With Gay Burger, the pop-up model got an influencer twist
For a brief moment in February, an unknown food brand called Gay Burger — which featured dishes with names like “Beef Me Up Scotty” and “Love Me Daddy” — went viral on Twitter.
Thousands of users tweeted about it on February 9 and 10, the week it launched, and the company trended in the number four slot across the U.S. Gay Burger, a delivery-only restaurant available on Uber Eats and DoorDash, cropped up largely out of nowhere, and it didn’t have the backing of any large food companies: a YouTuber named Elijah Daniel, plus an entrepreneur named Katia Ameri, had come up with the idea a month earlier. Buoyed by Daniel’s following of half a million fans and a series of “be gay, eat burger” memes, the brand briefly took over Twitter. According to data provided by Brandwatch, 12,500 people mentioned the brand on Twitter on February 9, its peak day.
— Gay Burger (@gayburgerco) February 10, 2021
Within a few days, Gay Burger’s viral moment passed. Now, the brand is no longer operational. Its brief peak resembled the product drop approach of a big brand like Supreme, where a limited number of new products are offered for a short window of time in order to build buzz.
More and more retailers and fast-food chains have attempted to copy that approach, most successfully during the chicken sandwich craze of 2019. But the rise of ghost kitchens has made that model accessible even to individual influencers. Ghost kitchens like Gay Burger — which have the spontaneity and sense of humor of an internet meme — are rare. But its success points to a future in which pop-up virtual restaurants might frequently appear, then disappear, on third-party delivery apps.
“Gay Burger was quite a success because there was zero marketing spend,” said Ameri. “Our L.A. kitchen a couple of times had to stop delivering because they ran out of ingredients.”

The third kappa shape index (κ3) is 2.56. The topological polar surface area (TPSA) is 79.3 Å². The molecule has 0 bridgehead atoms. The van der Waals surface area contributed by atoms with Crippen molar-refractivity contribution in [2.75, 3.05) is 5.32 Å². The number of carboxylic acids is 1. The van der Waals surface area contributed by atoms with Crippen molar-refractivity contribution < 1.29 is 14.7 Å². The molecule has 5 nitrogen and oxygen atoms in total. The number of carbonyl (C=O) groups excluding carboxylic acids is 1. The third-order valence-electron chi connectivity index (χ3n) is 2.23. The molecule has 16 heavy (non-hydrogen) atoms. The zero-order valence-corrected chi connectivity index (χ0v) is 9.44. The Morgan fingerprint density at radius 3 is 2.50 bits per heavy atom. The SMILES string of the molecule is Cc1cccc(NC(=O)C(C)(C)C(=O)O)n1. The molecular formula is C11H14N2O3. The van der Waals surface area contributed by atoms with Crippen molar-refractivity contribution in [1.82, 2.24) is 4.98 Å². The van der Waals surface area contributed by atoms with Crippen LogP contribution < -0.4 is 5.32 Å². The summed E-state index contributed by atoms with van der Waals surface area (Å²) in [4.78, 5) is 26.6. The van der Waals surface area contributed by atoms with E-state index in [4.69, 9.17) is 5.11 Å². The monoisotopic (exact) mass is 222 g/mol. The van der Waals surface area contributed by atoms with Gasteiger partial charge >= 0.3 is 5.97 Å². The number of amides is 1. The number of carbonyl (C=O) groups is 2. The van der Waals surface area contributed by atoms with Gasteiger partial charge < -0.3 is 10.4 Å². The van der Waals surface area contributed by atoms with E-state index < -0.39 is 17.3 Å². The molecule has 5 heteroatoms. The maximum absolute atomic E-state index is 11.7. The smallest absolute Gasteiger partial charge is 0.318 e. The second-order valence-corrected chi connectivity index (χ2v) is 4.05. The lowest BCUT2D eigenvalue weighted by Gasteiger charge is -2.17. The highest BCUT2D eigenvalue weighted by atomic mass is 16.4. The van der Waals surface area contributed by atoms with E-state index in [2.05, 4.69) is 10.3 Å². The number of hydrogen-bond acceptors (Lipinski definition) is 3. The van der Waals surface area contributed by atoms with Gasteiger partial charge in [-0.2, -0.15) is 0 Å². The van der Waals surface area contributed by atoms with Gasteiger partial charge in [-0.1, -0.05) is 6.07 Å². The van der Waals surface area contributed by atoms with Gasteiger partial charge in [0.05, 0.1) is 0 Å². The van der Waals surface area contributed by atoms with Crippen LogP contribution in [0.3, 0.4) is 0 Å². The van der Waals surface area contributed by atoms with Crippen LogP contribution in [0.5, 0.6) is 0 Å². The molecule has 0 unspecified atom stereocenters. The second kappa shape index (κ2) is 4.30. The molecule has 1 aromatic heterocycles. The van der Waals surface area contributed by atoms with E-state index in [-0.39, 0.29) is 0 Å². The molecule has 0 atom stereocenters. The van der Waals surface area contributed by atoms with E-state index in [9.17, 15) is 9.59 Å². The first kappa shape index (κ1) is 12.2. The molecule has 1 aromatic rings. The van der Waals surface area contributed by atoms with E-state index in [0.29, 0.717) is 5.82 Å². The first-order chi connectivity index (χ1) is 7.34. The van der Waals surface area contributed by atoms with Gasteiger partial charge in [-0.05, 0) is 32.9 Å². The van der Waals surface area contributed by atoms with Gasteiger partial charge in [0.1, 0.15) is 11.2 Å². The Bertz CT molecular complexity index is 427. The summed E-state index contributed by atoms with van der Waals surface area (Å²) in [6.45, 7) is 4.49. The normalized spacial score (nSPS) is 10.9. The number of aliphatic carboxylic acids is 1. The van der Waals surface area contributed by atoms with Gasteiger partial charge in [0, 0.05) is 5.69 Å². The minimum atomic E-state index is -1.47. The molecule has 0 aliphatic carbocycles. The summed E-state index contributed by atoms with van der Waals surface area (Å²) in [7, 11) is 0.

According to Ameri, Daniel first floated the idea for Gay Burger in January. “It kind of started as a joke,” she said. The two of them lived together, along with several others, in a hacker house — essentially a space for creators and programmers to test out different tech-adjacent projects — and they were brainstorming new internet-oriented experiments.
They called a friend at another hacker house, House.AI, who had been working to create their own ghost kitchen company. That friend had connections to a few restaurant owners, who agreed to work with Ameri and Daniel. Within a few weeks of the initial joke, Gay Burger was live in three cities. Ameri said that their partners included restaurants in New York, Los Angeles and San Francisco, two of which already specialized in burgers.
Melissa Wilson, a principal at Technomic, compared the concept of a made-to-go-viral ghost kitchen to a limited-time dish from, for instance, a fast-food chain. “When restaurants start putting together limited-time offerings to drive business, some of them are very unusual concoctions that are trying to drive buzz,” she said. She pointed to KFC’s Double Down chicken sandwich, which uses two strips of fried chicken as the patties. “They drove a lot of traffic with people going to try it,” she said.